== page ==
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Dr. David A. Sacks of Kaiser Foundation Hospital in Bellflower, Calif., said switching to a healthier diet could help other pregnant women limit weight gain, too. More large babies are born to overweight or obese women who don't have diabetes, he said.
"This is a real easy therapy to apply to every single pregnant lady," said Sacks, who wrote an editorial about the study in the journal.
Even before she got pregnant, Lorenda Donaugh knew all about gestational diabetes. She works with Landon at Ohio State, doing ultrasounds for his patients, and ended up becoming one after she was diagnosed at 28 weeks with a mild case.
"I knew it was going to be hard work. It takes a lot of time and planning," said the 27-year-old, who lives in the Columbus suburb of Westerville.
Donaugh, who was not part of the study, monitored her blood sugar several times a day, modified her diet and took extra walks. She eventually took a diabetes medication.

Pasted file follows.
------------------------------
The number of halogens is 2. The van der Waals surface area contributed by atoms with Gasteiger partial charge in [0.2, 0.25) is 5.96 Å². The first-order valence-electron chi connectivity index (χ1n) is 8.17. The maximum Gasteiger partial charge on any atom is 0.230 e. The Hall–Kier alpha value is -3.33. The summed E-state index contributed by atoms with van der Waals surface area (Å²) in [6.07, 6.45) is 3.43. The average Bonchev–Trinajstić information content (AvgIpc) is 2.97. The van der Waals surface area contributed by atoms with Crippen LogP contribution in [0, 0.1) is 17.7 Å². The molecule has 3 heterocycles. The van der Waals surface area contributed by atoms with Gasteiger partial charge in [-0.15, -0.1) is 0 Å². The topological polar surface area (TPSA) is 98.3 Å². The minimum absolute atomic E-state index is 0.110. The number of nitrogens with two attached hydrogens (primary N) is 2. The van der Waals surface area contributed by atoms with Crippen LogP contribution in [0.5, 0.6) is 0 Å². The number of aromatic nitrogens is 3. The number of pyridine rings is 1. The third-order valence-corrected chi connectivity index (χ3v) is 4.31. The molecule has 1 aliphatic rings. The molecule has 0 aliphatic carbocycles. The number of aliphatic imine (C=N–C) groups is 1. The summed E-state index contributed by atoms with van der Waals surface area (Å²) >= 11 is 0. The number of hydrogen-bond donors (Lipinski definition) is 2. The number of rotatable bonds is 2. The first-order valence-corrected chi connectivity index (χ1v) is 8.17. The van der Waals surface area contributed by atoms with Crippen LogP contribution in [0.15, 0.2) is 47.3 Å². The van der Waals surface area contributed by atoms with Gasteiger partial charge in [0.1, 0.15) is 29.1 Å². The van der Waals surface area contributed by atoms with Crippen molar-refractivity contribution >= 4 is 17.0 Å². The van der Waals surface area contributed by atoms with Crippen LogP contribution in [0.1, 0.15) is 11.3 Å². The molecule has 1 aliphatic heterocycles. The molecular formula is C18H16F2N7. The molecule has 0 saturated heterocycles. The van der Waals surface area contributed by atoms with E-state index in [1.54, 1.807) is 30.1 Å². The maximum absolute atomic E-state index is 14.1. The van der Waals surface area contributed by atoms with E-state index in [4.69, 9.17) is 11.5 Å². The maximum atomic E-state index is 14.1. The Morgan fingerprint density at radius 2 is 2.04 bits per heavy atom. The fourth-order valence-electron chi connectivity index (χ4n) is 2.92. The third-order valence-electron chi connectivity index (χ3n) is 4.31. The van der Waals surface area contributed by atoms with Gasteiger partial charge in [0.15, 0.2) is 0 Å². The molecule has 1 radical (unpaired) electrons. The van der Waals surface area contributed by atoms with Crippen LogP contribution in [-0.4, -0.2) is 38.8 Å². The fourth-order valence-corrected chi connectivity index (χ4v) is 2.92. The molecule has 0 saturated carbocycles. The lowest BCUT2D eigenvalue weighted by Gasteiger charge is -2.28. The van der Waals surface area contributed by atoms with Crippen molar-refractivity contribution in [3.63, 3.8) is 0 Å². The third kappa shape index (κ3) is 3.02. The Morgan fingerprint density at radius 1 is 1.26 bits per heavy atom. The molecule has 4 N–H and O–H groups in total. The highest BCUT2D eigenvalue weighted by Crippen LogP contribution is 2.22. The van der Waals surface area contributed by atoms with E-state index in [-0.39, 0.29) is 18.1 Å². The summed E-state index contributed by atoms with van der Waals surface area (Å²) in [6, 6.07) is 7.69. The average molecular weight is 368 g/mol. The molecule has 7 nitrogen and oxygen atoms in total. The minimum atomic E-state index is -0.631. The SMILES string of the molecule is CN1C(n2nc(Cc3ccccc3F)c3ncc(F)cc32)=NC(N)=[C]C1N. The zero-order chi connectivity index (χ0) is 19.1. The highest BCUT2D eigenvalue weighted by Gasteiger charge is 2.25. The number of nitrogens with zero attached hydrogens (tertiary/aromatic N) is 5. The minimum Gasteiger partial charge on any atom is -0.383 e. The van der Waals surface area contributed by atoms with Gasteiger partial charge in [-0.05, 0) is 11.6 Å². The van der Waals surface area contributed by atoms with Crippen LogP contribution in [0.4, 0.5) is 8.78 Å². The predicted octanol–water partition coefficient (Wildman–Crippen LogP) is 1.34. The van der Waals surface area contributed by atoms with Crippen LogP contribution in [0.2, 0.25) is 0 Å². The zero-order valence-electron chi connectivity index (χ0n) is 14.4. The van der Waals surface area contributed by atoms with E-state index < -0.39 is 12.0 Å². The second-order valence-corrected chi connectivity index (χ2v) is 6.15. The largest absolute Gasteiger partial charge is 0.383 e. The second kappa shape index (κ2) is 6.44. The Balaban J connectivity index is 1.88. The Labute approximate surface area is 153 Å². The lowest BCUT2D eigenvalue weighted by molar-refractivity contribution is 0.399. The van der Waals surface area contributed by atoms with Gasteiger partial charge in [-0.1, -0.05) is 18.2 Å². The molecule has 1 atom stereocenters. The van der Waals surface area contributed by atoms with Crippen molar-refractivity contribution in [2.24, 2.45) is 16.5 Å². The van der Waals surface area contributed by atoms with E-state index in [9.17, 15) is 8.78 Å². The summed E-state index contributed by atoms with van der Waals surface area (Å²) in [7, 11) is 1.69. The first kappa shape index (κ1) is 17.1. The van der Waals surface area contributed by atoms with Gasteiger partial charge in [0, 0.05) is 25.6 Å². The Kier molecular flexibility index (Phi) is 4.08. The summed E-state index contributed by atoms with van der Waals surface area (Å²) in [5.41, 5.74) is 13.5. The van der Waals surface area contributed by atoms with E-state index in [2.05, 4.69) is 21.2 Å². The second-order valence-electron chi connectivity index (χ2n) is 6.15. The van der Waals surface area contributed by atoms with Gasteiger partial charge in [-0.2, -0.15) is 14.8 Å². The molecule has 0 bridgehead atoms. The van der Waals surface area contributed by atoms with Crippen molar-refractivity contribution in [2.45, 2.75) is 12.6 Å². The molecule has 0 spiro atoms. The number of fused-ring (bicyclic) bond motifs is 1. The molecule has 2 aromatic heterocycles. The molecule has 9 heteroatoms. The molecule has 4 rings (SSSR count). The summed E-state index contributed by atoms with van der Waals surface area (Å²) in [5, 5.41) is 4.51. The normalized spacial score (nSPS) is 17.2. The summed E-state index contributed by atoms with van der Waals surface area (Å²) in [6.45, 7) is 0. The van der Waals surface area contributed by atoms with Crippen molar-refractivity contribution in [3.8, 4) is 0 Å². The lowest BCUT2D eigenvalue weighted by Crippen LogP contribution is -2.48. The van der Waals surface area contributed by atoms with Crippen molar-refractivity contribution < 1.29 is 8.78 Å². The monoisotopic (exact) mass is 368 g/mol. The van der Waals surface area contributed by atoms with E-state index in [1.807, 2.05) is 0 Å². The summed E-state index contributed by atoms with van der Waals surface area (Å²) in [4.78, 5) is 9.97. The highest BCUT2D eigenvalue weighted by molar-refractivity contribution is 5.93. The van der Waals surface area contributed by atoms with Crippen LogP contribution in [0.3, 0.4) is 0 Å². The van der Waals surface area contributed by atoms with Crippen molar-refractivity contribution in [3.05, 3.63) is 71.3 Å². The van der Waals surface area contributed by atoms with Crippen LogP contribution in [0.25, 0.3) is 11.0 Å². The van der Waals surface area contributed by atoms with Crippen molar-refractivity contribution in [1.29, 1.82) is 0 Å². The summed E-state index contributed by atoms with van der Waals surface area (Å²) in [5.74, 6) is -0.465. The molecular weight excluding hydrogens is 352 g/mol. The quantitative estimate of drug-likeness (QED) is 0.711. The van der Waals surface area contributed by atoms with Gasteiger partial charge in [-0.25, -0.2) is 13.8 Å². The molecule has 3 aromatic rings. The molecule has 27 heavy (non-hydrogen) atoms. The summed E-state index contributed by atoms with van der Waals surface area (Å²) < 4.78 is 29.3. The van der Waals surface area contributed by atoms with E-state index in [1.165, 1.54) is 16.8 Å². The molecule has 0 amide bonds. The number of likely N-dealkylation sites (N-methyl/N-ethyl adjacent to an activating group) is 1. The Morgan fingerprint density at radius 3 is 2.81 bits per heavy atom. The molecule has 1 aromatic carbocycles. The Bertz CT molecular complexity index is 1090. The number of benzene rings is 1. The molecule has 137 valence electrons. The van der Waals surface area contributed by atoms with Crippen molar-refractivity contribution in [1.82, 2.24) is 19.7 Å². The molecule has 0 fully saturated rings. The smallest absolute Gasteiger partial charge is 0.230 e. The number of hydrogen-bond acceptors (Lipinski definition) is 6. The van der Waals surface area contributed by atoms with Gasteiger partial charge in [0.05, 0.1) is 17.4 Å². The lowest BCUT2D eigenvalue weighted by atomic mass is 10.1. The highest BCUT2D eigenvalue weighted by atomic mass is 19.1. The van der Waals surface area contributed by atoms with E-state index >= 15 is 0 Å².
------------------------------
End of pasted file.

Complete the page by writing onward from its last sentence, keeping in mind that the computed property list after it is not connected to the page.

Planning meals and cutting back on sugar was the hardest part, she said. Whenever she was tempted, she thought of her baby. "Being pregnant, you have all those cravings, but you still have to limit that food," she said.
The work paid off. She delivered a healthy daughter on Sept. 14. Adelynn weighed 6 pounds, 4 ounces and her mom had only gained a modest 22 pounds.
On the Net:
New England Journal: http://www.nejm.org/
American Diabetes Association: http://www.diabetes.org/
Copyright 2009 The Associated Press. All rights reserved. This material may not be published, broadcast, rewritten or redistributed.
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